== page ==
At a junction you should give way to pedestrians crossing or waiting to cross a road into which or from which you are turning.These new rules tell drivers and cyclists to give way in far more circumstances than ever before. If they're turning out of a road and I want to cross in front of them, I win. That's excellent. And if they're turning into a road and I want to cross in front of them, I win again. That's bloody brilliant.
Admittedly it's only 'should give way' not 'must give way', but I'm confident drivers will already have internalised the new rules and be ready to submit to my superior presence. I'm almost tempted to start crossing roads for no good reason.
You MUST give way to pedestrians on a zebra crossing. You should give way to pedestrians waiting to cross a zebra crossing.Once my foot's on the black and white stripes you have to stop, you have no choice, because my feet have been granted magic powers. But the Highway Code now says you should also stop when you see me waiting to cross, so it's no good pretending you didn't see me or hoping you can zip past. This includes the bus driver who failed to stop for me at a zebra crossing on Friday, I assume because they were taking advantage of their last day of legal freedom.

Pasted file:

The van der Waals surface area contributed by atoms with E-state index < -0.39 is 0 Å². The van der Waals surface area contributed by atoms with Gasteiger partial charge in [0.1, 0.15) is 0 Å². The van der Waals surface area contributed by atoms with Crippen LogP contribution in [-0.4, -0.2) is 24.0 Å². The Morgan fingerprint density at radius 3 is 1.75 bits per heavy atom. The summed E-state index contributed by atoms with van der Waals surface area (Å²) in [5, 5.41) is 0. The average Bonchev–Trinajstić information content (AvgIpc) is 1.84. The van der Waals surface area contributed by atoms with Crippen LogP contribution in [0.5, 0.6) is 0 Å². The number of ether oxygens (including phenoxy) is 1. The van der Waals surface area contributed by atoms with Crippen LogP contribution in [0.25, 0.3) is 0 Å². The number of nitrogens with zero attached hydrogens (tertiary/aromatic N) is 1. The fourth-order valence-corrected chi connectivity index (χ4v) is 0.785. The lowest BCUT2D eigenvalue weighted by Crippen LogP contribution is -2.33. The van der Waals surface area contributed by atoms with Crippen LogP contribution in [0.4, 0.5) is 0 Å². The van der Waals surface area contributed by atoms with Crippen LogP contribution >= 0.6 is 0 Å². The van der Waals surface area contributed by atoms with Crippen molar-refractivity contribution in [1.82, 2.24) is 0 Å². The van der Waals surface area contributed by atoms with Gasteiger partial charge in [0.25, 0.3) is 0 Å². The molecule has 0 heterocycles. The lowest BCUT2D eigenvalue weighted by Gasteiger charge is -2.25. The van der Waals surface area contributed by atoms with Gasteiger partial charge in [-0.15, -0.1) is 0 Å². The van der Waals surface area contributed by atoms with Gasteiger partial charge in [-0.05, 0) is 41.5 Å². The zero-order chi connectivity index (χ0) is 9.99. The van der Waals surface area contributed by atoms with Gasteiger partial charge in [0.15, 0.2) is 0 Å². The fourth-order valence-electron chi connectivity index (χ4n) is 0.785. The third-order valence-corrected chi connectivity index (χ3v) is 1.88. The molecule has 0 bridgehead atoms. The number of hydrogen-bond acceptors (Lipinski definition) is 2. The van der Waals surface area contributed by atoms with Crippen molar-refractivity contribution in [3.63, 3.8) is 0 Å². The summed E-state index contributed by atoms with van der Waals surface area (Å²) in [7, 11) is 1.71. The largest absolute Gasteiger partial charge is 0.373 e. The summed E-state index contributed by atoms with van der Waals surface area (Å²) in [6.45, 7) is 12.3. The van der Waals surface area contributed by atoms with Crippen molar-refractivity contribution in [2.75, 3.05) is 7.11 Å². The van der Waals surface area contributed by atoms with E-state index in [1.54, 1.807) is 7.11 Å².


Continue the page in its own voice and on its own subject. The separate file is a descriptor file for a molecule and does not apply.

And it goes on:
Pedestrians have priority when on a zebra crossing or at light controlled crossings when they have a green signal.I'm less thrilled by the green signal thing at light controlled crossings because most of the time they're red. I'm also confused by what happens at a light controlled crossing if traffic is turning into or out of the road and whether it has to stop for me or not, because an earlier rule said it should and this rule seems to suggest it shouldn't. I thought I was king of the road! Now you're saying I still have to obey the signals at crossings and let the traffic dominate me?